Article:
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Welcome back to our Learn to Machine Sew series for beginner sewers! So far we’ve only worked on the straight stitch (and backstitch) and I think it’s way past time we start branching out into the other important stitch: the zig zag!
The zig zag stitch is wonderfully useful because, as the name implies, the stitch doesn’t just go in a straight line, but back and forth in a zig zag, covering more fabric and being more visible. Zig zags are useful for keeping fabric edges from fraying, joining cut fabric edges, general sewing when you need some stretch or decorative sewing, among many other uses. Today I’m going to focus on how to adjust this stitch and a couple of ways of sewing it. Want to learn more about how to zig zag stitch? Then read on!
Take a look at the needle in the above pictures (and, for the love of God, please don’t pay any attention to all the fuzz. My machine’s in bad need of a good cleaning.). When you have selected the zig zag stitch, you will see that the needle moves from left to right and back to the left again as the feed dogs move the fabric under it. This is what creates the zig-zag effect.
Now you give it a try. Select the zig zag stitch on your machine (check your owner’s manual if you’re not sure which one it is). On my machine it’s program #5. If you have an electronic sewing machine, there will be a general preset for each stitch. On my machine it’s stitch width 3 and stitch length 1.5. What does that mean?
If you recall from the straight stitch lesson, stitch length refers to how quickly the feed dogs (don’t know what those are? Check out the sewing machine anatomy lesson.) move the fabric under the needle, and therefore how much space there is between the points where the needle pierces the fabric. So a longer stitch length means there is more thread and fabric between the holes the needle makes.
It’s the same concept for the zig zag stitch, too, however stitch width is also very important for this stitch. Stitch width refers to how much the needle moves from left to right. For the straight stitch, it is zero. But the bigger the stitch width, the wider the zig zags stretch across the fabric.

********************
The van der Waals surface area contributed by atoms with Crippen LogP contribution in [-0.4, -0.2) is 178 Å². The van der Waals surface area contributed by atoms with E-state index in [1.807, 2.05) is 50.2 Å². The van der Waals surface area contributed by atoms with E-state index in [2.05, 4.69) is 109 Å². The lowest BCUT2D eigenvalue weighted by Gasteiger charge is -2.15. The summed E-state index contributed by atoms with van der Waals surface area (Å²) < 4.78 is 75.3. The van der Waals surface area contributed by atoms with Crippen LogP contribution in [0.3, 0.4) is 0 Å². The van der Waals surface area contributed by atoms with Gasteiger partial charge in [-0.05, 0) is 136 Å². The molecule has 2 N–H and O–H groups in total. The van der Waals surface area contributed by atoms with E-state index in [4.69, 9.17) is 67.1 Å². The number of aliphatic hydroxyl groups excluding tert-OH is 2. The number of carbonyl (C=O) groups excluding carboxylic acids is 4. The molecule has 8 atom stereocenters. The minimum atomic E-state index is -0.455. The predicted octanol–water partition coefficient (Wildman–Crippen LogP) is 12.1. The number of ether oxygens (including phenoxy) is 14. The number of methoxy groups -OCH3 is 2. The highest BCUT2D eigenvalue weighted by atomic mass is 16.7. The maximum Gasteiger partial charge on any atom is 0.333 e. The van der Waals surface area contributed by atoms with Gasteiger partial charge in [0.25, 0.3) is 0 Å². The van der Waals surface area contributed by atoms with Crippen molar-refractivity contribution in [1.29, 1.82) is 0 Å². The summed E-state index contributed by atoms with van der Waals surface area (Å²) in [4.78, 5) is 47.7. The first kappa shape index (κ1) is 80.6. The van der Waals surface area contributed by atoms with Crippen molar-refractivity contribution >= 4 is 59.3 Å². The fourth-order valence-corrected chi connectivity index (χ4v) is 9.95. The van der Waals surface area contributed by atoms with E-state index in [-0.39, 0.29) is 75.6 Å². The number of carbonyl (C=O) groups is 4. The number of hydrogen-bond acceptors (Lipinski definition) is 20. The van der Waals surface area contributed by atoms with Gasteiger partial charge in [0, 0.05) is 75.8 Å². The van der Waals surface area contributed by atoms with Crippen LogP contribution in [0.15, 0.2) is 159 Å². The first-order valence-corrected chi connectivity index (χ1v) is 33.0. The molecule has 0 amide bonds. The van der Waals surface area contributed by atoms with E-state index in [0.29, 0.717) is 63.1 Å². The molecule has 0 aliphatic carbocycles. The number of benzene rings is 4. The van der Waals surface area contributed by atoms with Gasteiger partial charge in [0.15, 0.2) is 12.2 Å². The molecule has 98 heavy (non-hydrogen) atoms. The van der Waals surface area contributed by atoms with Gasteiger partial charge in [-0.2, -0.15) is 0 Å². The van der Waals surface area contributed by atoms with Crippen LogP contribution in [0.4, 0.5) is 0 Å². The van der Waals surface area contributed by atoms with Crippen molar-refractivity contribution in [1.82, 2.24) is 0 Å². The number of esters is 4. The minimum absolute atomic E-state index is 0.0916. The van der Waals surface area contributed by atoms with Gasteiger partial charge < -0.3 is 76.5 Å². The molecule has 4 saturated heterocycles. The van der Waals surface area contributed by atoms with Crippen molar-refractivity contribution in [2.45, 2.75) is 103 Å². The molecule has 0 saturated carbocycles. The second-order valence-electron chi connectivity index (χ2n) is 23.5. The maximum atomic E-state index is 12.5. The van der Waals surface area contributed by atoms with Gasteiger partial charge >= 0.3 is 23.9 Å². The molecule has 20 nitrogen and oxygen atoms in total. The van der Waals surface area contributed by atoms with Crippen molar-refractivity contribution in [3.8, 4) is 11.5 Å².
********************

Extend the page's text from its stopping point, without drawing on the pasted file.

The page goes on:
Take some scrap fabric (I’m using a piece of folded up bedsheet [left over from my son’s ghost costume] in all the exercises of this lesson), fold it in half and iron it, then thread your sewing machine with thread of a contrasting color so you can see it better. Let’s first experiment with different stitch widths. Select the zig zag stitch and set it to stitch width 3, stitch length 1.5 (which I’m abbreviating as 3 – 1.5 in the photo above). Sew a line at this setting. Now change the stitch width to 7 (or the highest setting you have) and sew another line. And finally sew another line with the lowest stitch width (in my case, 0.5).
Now compare them. The lowest stitch width is the closest to a straight line and the highest stitch width is really wide. Very wide zig zag stitches can make the fabric pucker, though, as the stitches naturally pull together. You can see this effect in the 7 – 1.5 zig zag stitch above…
…and also how it looks on the back of the fabric. For this reason, I pretty much never use a zig zag this wide.
Now let’s do the opposite, experimenting with the stitch length. Once again, sew one line of stitch with stitch width 3 and stitch length 1.5. Then sew another line with stitch length 0.2 (or the lowest you have) and yet another with stitch length 5 (or the highest you have). Compare them. The lowest stitch length creates stitches that are pretty much on top of each other, which I don’t like using because they have a tendency to pile up on each other and get stuck in the feed dogs, blocking the fabric. That’s what happened with my example above. Not very pretty.
Generally you will use stitch width and length somewhere in the middle. But how do you know which to use? Stitch width 3 and stitch length 1.5 is a good starting point, but it’s important to start to get an idea what happens as you move those values around. I was going to prepare some practice sheets to use with zig zag, but as the thread pulls from side to side, it tended to rip regular printer paper, messing up the stitches, as you can see above.
So instead let’s create a sort of zig zag stitch library on fabric that you can refer to in the future. Cut a long piece of woven fabric, fold it in half and iron it. Then on the top,write all or most of the possible stitch width/length combinations possible on your machine. Just use a regular pen.
I started with a low stitch width and low stitch length (1 – 1), and bit by bit raised the stitch lenth. When I got to the highest stitch length, I started over again with a slightly higher stitch width and, again, a low stitch length (2 – 1), which I raised bit by bit.
I ended up needing two pieces of fabric to get mine in from 1 – 1 to 7 – 5. If you study the shapes of the zig zags, you’ll see that no two combinations are exactly the same.
Look at the different between the zig zags with the lowest and highest stitch width (picture above). I suggest you save these pieces of fabric so that you can decide which effect you’re looking for next time you need a zig-zag stitch.